Edited by David Levi-Faur
Chapter 29: Regulatory Impact Assessment: Ambition, Design and Politics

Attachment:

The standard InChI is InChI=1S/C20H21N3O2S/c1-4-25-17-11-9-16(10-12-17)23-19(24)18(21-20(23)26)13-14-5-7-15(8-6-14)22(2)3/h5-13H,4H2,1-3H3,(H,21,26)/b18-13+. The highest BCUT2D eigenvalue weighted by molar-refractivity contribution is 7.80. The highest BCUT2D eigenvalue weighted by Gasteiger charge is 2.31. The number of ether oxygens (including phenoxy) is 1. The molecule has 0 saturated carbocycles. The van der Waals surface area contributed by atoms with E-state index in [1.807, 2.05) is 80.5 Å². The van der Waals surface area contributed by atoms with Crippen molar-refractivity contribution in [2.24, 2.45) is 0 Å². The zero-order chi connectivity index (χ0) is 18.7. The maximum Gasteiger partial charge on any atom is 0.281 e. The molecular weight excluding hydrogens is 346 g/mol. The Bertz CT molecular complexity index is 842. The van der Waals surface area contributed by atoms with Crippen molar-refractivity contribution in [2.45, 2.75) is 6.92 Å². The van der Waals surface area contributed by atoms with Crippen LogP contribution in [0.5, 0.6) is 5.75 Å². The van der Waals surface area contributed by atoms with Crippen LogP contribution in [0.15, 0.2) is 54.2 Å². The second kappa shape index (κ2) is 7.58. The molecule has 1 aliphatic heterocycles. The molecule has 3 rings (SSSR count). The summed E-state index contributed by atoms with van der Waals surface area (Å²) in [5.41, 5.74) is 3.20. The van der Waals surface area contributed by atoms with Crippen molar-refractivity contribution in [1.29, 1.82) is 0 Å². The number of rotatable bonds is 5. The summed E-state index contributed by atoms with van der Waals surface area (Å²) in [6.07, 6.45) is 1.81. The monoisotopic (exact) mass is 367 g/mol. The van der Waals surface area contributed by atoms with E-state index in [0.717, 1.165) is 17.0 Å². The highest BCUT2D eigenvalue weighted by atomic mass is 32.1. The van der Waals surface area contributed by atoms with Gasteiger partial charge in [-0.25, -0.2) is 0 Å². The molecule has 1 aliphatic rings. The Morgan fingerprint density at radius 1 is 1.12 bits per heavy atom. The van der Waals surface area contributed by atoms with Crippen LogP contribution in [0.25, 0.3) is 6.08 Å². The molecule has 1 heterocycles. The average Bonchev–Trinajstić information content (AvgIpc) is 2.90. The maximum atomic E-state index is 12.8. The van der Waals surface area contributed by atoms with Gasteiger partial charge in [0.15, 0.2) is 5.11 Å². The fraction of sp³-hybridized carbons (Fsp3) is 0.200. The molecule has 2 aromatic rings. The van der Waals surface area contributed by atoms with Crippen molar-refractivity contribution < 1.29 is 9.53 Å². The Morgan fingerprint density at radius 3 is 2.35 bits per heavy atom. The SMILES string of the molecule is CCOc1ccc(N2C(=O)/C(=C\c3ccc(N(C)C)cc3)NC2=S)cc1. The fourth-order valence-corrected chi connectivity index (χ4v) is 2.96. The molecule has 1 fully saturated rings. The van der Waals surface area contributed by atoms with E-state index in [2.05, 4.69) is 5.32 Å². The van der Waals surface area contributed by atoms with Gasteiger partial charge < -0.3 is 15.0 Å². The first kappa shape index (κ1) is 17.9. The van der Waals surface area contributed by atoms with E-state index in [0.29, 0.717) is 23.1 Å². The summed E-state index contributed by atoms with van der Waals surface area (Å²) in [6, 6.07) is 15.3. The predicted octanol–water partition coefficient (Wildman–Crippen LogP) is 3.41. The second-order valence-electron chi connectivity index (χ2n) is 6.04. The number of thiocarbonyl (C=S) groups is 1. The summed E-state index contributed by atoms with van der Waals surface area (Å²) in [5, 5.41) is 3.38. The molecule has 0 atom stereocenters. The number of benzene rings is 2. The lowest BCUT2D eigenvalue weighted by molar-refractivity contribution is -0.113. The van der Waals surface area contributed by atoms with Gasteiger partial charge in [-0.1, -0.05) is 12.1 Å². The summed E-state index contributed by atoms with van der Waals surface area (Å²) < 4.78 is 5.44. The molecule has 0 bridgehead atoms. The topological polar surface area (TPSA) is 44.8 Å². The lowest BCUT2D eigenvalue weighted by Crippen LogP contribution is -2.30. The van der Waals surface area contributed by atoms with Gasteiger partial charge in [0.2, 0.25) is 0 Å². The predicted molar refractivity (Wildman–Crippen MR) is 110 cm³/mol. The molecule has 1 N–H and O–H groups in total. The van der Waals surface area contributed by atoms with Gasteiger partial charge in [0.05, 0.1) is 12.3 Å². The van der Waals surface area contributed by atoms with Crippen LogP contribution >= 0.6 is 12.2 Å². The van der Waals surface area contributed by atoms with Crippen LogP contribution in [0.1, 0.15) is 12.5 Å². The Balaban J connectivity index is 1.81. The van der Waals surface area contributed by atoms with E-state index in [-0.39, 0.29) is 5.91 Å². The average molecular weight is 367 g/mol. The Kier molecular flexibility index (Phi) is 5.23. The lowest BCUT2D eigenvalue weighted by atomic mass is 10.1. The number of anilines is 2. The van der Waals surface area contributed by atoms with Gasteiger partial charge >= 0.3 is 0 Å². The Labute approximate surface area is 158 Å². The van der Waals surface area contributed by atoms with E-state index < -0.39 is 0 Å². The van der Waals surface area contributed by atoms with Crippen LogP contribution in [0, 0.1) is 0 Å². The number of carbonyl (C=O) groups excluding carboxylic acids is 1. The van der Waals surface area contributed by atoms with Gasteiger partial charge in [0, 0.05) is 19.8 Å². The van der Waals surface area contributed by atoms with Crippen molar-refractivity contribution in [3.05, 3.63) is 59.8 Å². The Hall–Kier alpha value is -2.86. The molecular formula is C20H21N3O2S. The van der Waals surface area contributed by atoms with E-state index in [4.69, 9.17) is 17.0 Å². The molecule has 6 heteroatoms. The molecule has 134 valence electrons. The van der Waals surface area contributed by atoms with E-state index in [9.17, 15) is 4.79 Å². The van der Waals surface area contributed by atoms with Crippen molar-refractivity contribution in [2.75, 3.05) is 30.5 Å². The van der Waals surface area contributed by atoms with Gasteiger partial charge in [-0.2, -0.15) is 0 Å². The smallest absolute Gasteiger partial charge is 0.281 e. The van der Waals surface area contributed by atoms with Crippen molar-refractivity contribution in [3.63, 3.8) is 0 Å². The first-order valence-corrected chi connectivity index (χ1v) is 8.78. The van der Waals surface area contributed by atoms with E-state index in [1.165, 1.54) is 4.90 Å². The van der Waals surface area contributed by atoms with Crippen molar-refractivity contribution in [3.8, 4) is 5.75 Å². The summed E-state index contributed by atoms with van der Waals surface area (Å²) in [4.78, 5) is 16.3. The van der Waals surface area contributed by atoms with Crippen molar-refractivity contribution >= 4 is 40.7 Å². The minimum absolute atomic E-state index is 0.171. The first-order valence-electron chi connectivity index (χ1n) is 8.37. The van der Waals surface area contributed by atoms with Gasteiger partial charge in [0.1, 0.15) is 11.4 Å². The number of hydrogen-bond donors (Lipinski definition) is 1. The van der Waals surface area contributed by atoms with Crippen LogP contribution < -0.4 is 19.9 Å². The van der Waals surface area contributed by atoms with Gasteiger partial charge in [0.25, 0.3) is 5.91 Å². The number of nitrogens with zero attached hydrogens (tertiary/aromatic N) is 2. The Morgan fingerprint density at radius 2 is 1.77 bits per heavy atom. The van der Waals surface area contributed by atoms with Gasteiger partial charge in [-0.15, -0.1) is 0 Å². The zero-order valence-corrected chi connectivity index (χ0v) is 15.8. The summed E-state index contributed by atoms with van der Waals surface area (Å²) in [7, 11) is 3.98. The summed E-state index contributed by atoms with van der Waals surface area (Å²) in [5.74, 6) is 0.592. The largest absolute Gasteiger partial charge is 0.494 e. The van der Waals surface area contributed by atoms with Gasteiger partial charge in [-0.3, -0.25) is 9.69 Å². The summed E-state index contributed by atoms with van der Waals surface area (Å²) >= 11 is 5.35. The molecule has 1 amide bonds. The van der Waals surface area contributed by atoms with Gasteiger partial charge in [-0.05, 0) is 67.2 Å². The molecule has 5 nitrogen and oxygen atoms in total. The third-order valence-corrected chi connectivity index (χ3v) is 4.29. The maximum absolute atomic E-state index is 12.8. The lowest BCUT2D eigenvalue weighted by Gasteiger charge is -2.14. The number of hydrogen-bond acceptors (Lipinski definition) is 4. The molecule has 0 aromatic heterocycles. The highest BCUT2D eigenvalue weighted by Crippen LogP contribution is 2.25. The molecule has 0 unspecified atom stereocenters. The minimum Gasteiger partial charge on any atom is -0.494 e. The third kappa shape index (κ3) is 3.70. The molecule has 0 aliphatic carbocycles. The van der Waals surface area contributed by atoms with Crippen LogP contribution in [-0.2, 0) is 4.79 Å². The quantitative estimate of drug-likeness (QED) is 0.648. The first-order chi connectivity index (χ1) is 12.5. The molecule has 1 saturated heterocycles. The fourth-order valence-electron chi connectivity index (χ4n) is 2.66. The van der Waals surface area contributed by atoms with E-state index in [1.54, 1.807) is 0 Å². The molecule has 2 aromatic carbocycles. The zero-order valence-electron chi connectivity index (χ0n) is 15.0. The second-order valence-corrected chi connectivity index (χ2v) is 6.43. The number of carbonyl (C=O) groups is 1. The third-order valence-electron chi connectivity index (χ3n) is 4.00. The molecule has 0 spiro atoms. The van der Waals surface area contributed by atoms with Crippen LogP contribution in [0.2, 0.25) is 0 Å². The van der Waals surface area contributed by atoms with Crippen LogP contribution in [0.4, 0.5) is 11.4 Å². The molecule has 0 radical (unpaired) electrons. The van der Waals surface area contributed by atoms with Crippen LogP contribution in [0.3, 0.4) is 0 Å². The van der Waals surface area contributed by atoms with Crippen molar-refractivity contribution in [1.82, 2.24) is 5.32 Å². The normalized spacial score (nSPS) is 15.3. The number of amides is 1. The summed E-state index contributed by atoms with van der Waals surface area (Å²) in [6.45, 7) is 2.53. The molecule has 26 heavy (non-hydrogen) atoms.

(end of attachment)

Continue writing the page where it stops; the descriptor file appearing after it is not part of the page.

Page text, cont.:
Kai Wegrich When drafting policy proposals, politicians and bureaucrats have to strike a balance between two dimensions of the task. They have to engage with issues of political desirability and feasibility and at the same time develop a ‘technically’ sound policy proposal. The latter part of the task is increasingly subject to rules and standards that prescribe procedures and analytical methods of drafting regulations. Bureaucrats are required to conduct or commission a cost–benefit analysis or other forms of economic analysis. They are required to take these into account when advocating their preferred regulatory response. This activity is called (regulatory) impact assessment (RIA/IA, also regulatory impact analysis). In the last three decades, RIA has become a key tool of ‘regulatory reform’ or ‘better regulation’ and has been widely diffused internationally. Although its history can be traced back longer, RIA is usually considered to have originated in the US. More specifically, President Reagan’s 1981 executive order no. 12291 is seen as the original version of a governmental regulation establishing RIA as a mandatory element in government rulemaking. Since then, RIA has diffused across first Western Europe and then the wider OECD world (OECD 2009: 15). More recently, transition and developing countries have emulated these reforms, with the encouragement of international organisations such as the OECD and the World Bank. Combined with the unbiased consultation of societal actors, the economic analysis of regulatory options should enhance the quality of government regulation in generally all regulatory domains. In an ideal world, the selection...
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